ask them for advice on how to
improve. And that way you don't
have to talk to real customers.
INT. CONFERENCE ROOM
Dwight is completing his presentation. The flipchart looks
like a Dungeon and Dragons character sheet, complete with
stats on the left-hand side and a sketch of a barbarian.
STANLEY, his partner, sits nearby, engrossed in his puzzle
... when in a beserker rage,
Rivenheart can attack twice per
round but is unable to defend.
Dwight, you -- Missing the point.
Why does your persona need paper?
He doesn't need paper. His history
is written in the lamentation of
Okay sit down. Just-- Sit down.
Dwight does so as Michael wrestles with his irritation.
Who's next? Jim and Kevin.
KEVIN looks at JIM with a giddy smile; Jim nods confidently.
Kevin stands and gestures at his flipchart, on which he has
written a series of bulletpoints describing his persona.
Our persona is "Mark L."
His pronunciation of "Mark L." is almost identical to
"Michael", and he pauses expectantly. When there's no
reaction, he continues, struggling to maintain a straight
Mark L. is in his mid-40's. Single,
no family, no girlfriend. Dead-end
job as regional manager in a dying
industry. This guy is going
Titters around the room as people recognize the gag. They are
laughing with Michael, assuming he'll catch on at any moment.
He tells a lot of bad jokes. His
favorite is short, but he knows how
to use it.
Jim hears his prearranged cue.
That's what she said!
Good one, Jim! Nicely done. Okay
Kevin, let's keep this moving.
Kevin looks uncertain.
He's always walking around the
office interrupting people's work
with pointless stories. Or
insensitive remarks. About their
weight. And baldness ...
Ugch. Why would you even invent
Kevin at a loss. Desperately trying to clue Michael in, he
deviates from the flipchart.
Owns a "World's Best Boss" mug?
Drives a Sebring? His birthday is
March 15th? No, nothing?
In a burst of inspiration, Jim leaps to his feet.
I think Mark L.'s worst trait is
his utter lack of self-awareness.
He wouldn't even recognize a
description of himself.
(beat; then slowly)
Wouldn't even recognize a
description ... of himself.
Michael looks pensive for a moment, on the verge of
realization. But then he shudders at his mental image of Mark
And what are his paper needs?
(to Jim; accusatory)
You said this would be funny.
END COLD OPEN
Two things of interest I discovered while searching the Internet to craft the Darwinian language in the previous post:
1. The Coolidge effect is the tendency of males of every tested mammalian species to perform at their sexual peak when introduced to a new receptive female. The term comes from this old joke:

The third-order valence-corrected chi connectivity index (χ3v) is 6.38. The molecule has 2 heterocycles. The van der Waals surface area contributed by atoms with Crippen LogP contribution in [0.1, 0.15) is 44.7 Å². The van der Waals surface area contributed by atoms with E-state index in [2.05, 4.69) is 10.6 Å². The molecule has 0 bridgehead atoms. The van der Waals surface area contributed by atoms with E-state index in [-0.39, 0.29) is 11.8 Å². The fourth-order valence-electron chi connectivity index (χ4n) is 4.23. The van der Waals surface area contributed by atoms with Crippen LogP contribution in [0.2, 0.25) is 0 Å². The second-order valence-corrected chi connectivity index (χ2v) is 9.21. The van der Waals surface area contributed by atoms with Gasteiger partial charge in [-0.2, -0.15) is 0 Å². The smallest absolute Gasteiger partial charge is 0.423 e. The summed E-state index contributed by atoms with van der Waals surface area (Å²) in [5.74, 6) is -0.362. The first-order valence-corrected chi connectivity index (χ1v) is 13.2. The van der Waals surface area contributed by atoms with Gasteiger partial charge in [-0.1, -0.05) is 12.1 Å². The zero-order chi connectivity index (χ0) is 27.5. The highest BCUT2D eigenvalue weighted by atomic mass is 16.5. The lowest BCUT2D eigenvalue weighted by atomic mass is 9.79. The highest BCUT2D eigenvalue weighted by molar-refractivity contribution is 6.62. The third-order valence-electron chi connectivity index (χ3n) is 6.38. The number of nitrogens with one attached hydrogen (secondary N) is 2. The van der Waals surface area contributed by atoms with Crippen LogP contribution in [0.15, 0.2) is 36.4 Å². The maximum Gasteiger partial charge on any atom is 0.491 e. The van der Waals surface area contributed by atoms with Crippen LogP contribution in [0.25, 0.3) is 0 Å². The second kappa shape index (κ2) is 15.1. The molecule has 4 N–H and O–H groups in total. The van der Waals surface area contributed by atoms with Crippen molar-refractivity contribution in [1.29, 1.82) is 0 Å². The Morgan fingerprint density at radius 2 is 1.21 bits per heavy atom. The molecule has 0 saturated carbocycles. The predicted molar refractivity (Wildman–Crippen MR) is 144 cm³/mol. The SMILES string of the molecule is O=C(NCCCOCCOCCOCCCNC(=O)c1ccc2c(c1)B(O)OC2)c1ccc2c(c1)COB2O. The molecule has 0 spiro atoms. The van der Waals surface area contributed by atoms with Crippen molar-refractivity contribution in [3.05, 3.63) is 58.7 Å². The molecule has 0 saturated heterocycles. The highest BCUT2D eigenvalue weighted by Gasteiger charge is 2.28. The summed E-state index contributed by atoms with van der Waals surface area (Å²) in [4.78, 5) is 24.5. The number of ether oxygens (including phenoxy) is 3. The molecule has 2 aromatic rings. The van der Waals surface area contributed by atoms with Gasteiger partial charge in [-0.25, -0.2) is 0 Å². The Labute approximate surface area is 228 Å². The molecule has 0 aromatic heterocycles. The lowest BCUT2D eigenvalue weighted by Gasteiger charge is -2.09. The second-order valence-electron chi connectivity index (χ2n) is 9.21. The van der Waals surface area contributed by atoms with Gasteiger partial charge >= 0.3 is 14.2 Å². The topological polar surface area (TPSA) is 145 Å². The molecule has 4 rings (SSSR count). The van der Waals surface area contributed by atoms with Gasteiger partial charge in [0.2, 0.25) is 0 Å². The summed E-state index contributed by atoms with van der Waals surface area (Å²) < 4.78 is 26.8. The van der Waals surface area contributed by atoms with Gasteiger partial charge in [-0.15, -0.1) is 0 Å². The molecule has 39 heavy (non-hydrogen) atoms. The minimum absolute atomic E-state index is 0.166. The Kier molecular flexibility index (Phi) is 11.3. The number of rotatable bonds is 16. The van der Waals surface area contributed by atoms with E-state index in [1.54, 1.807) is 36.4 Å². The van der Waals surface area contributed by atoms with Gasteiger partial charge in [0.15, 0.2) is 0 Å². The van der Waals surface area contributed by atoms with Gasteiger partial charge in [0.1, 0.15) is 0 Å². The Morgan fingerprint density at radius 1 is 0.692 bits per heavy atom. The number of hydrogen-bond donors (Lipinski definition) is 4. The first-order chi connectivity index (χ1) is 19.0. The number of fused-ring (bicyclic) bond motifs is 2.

President Calvin Coolidge and his wife visited a poultry farm one day, and, during the tour, asked the farmer how he managed to produce so many fertile eggs with such a small number of roosters
The farmer explained that his roosters performed their duty dozens of times each day.
"Perhaps you could point that out to Mr. Coolidge," replied the First Lady in a pointedly loud voice.
The President, overhearing the remark, asked the farmer, "Does each rooster service the same hen each time?"
"No," replied the farmer, "there are many hens for each rooster."
"Perhaps you could point that out to Mrs. Coolidge," replied the President.
2. This photograph:
You can go here to see what the actual caption is. I prefer to think it reads “A mated elephant seal pair, having consulted the Kama Sealta, decides to give the missionary position a whirl.”
… if you have time to kill, you could read this short story I am working on for Alfred Hitchcock Mystery Magazine and give with the constructive criticism. You could totally do that. It would be swell.
At 6,500 words its of a print-out-and-read-on-the-bus length, but y’all provided such great feedback last time that I thought I’d return to the well.
Update: Ha! Yeah, okay: the New York Times Sunday paper doesn’t have a comics section. You got me there. See, this is why I run things past you guys first.
A big thanks to everyone who provided feedback. Those who missed it–well, with any luck it will be in print someday …
I’m busy working on a thing for a guy, so I’m going to fall behind the reading schedule for a few days. Will get caught up over the Thanksgiving break.
In the meantime, here’s a fascinating article about why Heller’s original title for the novel, Catch-18, was changed. A warning for those participating in NaNoReMo–it looks like there might be some spoilers in there. I don’t know for certain, because, at the first hint of them, I skipped ahead to the origins of The Postman Always Rings Twice and My Man Jeeves. Thanks to Zan and David for passing the article along.
Also, you may recall that I recently urged Democrats to please oh please not vote for Clinton. Now Eric Berlin explains why Republicans should steer clear of Gulliani. Seriously, Dems and Repubs should just make an agreement in advance: we won’t nominate our New Yorker if you won’t nominate yours. I don’t know how, in a time when the United States desperately needs unity, we wound up with the nation’s two most polarizing figures as front runners in a Presidential election.